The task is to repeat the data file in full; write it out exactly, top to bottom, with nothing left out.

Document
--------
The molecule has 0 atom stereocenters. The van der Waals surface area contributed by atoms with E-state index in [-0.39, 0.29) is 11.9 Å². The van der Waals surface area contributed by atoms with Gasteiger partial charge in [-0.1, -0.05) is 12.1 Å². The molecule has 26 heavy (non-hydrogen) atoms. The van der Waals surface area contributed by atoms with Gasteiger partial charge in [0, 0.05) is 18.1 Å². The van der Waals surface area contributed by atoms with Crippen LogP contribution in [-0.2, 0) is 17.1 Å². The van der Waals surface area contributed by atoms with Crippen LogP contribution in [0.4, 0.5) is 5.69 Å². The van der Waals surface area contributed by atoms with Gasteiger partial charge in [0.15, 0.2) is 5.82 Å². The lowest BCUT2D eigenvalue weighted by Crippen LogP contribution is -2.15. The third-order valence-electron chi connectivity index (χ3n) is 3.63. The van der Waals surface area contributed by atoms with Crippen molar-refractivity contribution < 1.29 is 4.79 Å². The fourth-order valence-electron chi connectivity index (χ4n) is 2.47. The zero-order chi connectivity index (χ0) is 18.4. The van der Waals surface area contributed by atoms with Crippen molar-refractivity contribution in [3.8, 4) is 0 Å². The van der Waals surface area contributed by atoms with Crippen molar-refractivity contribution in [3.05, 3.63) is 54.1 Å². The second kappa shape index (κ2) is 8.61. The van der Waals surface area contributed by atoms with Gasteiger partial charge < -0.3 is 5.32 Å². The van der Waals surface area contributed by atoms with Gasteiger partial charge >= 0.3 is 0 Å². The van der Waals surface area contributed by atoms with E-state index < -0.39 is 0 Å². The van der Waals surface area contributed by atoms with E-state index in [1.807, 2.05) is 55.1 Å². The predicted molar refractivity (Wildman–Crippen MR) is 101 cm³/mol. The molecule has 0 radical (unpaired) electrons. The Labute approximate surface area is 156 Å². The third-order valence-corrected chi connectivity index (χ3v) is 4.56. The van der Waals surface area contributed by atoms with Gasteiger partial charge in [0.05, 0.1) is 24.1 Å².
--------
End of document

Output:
The molecule has 0 atom stereocenters. The van der Waals surface area contributed by atoms with E-state index in [-0.39, 0.29) is 11.9 Å². The van der Waals surface area contributed by atoms with Gasteiger partial charge in [-0.1, -0.05) is 12.1 Å². The molecule has 26 heavy (non-hydrogen) atoms. The van der Waals surface area contributed by atoms with Gasteiger partial charge in [0, 0.05) is 18.1 Å². The van der Waals surface area contributed by atoms with Crippen LogP contribution in [-0.2, 0) is 17.1 Å². The van der Waals surface area contributed by atoms with Crippen LogP contribution in [0.4, 0.5) is 5.69 Å². The van der Waals surface area contributed by atoms with Gasteiger partial charge in [0.15, 0.2) is 5.82 Å². The lowest BCUT2D eigenvalue weighted by Crippen LogP contribution is -2.15. The third-order valence-electron chi connectivity index (χ3n) is 3.63. The van der Waals surface area contributed by atoms with Crippen molar-refractivity contribution < 1.29 is 4.79 Å². The fourth-order valence-electron chi connectivity index (χ4n) is 2.47. The zero-order chi connectivity index (χ0) is 18.4. The van der Waals surface area contributed by atoms with Crippen molar-refractivity contribution in [3.8, 4) is 0 Å². The van der Waals surface area contributed by atoms with Crippen molar-refractivity contribution in [3.05, 3.63) is 54.1 Å². The second kappa shape index (κ2) is 8.61. The van der Waals surface area contributed by atoms with Gasteiger partial charge < -0.3 is 5.32 Å². The van der Waals surface area contributed by atoms with Gasteiger partial charge >= 0.3 is 0 Å². The van der Waals surface area contributed by atoms with E-state index < -0.39 is 0 Å². The van der Waals surface area contributed by atoms with E-state index in [1.807, 2.05) is 55.1 Å². The predicted molar refractivity (Wildman–Crippen MR) is 101 cm³/mol. The molecule has 0 radical (unpaired) electrons. The Labute approximate surface area is 156 Å². The third-order valence-corrected chi connectivity index (χ3v) is 4.56. The van der Waals surface area contributed by atoms with Gasteiger partial charge in [0.05, 0.1) is 24.1 Å².